A remote keyless entry system is made up of a remote that when activated within a given range, may lock, unlock, and perform various other activities within a vehicle. A short-range radio transmitter emits radio waves to a receiver unit within the car, which activates the features above.
Unless you've been living under a rock all these years, you've probably seen individuals entering their cars and hitting a button on their remotes (commonly referred to as "fobs"), which causes their cars to emit a peculiar chirping sound and flash their lights.
A remote keyless entry system uses radio waves, which are a type of electromagnetic radiation. A vehicle remote functions in the same way as a standard TV remote does.
In the instance of a TV remote, you only need to click a few buttons to turn it on/off, change the channel, increase/decrease volume, and do a variety of other things. Similarly, a car remote allows you to lock or unlock your car, open the trunk, turn on the engine, and do other really fancy stuff (in high-end models) with the press of a few buttons.
We used to communicate and transport information over large distances via wires when telecommunication technology was in its early beginnings. Needless to say, everything has changed lately. In the current world, the majority of digital communication is conducted without the need for wires; instead, electromagnetic radiation plays an important role. In fact, it is safe to state that electromagnetic radiation forms the foundation of practically all wireless digital information transfers.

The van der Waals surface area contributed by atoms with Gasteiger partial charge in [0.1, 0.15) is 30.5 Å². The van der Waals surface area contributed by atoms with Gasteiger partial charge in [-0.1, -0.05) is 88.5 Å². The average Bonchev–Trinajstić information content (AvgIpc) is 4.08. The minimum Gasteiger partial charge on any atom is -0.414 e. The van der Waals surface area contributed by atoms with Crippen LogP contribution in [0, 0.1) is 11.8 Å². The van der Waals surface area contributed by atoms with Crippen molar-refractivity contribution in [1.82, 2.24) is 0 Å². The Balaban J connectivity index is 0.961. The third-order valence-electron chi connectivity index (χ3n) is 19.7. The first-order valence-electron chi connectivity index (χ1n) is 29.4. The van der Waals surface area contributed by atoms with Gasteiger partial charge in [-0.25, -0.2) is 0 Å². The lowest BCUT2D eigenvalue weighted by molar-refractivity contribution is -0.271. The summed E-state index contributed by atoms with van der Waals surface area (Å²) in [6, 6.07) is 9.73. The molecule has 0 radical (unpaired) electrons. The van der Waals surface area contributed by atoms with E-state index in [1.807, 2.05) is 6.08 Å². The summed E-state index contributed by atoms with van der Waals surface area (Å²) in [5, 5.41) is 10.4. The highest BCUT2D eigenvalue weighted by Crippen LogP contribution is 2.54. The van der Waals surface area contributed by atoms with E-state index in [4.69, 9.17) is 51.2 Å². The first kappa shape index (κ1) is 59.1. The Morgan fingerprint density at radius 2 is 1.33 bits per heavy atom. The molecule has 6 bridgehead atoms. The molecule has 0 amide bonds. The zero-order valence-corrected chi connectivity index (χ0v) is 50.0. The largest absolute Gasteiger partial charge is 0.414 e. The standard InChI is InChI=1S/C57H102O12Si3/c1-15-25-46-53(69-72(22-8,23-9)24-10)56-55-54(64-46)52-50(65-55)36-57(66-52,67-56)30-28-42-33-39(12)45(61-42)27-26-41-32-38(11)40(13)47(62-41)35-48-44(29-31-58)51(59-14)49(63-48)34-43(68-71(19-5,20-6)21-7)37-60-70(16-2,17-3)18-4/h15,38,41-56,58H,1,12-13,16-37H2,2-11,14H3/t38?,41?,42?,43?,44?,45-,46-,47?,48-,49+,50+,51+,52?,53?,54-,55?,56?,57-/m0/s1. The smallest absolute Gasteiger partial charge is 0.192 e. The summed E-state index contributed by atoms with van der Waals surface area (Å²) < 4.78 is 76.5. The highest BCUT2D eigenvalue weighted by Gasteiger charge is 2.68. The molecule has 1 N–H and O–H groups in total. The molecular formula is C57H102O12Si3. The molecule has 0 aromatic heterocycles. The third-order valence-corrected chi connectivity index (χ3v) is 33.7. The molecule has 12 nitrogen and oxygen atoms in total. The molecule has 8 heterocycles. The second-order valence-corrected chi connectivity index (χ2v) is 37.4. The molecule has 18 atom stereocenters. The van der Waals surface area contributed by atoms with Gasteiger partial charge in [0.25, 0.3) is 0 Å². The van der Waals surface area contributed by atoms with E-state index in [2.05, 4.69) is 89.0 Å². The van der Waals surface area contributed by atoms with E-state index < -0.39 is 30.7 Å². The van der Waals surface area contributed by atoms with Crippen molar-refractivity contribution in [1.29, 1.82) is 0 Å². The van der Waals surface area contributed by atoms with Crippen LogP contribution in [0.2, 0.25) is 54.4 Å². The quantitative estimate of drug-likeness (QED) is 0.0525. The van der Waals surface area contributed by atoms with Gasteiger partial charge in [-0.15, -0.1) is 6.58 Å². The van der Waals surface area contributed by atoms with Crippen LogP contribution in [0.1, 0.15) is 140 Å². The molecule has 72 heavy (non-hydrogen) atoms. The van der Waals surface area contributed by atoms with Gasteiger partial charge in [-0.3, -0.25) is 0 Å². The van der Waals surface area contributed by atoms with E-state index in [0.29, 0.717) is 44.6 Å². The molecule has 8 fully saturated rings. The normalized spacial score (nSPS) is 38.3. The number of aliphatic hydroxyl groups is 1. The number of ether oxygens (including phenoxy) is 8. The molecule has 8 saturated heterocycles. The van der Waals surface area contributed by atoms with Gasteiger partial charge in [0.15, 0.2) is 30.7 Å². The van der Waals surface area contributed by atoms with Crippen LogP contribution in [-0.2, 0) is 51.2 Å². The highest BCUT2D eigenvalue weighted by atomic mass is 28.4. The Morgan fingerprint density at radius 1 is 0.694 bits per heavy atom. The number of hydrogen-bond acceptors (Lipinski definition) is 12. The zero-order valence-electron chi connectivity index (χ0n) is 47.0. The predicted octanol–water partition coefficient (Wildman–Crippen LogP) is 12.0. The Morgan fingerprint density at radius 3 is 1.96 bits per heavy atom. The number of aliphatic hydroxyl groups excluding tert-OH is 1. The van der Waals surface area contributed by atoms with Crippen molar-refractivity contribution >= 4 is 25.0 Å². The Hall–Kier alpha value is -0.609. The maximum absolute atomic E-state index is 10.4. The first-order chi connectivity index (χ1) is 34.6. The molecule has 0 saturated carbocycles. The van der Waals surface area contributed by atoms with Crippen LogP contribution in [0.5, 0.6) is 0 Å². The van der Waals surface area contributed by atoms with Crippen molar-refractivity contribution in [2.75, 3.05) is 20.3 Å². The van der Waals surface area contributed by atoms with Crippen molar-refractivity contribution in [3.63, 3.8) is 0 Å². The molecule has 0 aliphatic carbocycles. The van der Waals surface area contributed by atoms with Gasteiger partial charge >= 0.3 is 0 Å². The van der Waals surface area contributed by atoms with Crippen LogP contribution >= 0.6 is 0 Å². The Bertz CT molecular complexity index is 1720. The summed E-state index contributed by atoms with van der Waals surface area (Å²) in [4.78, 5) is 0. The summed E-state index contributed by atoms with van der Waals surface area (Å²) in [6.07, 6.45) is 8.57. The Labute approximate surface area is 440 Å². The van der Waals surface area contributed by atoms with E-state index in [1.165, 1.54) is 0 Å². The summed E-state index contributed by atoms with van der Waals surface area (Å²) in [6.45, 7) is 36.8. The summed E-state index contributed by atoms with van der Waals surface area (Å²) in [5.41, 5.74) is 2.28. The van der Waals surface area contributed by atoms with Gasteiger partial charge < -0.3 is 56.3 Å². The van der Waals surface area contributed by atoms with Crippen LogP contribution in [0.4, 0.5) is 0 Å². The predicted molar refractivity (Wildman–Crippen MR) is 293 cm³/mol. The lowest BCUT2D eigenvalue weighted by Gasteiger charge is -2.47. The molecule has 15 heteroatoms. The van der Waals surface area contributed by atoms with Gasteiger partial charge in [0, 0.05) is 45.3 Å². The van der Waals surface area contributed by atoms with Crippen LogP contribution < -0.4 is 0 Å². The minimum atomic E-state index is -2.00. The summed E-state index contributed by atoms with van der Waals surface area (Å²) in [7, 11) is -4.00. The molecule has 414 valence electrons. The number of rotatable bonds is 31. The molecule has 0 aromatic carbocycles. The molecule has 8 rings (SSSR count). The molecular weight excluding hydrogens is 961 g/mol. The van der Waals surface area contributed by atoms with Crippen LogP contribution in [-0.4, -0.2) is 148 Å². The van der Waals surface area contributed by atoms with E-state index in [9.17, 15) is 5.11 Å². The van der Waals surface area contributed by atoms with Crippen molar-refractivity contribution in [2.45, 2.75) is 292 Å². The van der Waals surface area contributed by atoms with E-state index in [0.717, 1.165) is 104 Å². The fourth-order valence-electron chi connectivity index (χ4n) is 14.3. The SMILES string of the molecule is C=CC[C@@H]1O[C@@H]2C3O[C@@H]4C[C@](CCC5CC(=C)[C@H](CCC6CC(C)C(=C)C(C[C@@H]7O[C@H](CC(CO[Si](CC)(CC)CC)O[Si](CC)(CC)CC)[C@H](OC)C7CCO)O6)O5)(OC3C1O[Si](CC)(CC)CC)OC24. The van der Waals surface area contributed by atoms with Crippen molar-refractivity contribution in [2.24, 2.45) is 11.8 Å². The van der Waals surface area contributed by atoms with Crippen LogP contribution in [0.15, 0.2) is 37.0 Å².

You may remember from high school science lessons that there is something called the "electromagnetic spectrum," which is made up of many types of electromagnetic radiation.
Radio waves, as seen in the graphic above, occupy the first location in the spectrum, indicating that they have the longest wavelengths. Radio waves are employed in a variety of devices, including keyless car remotes.
A short-range radio transmitter serves as the little "car remote" for your vehicle. When you press one of the remote's buttons when it is within a certain range (usually 5-20 meters) of your car, a coded signal encoded in radio waves is sent to a receiver device installed inside your automobile. The signal is subsequently decoded and translated by the receiver device, which locks and unlocks the car doors.
Most remote keyless entry systems operate at 433.92 MHz for Japanese, European, and Asian vehicles and 315 MHz for North American vehicles (Source). Furthermore, current automobile manufacturers use encryption in their keyless remotes to avoid the interception of radio signals produced by the remotes, which considerably aids in the prevention of car theft by utilizing another vehicle's keyless remote.
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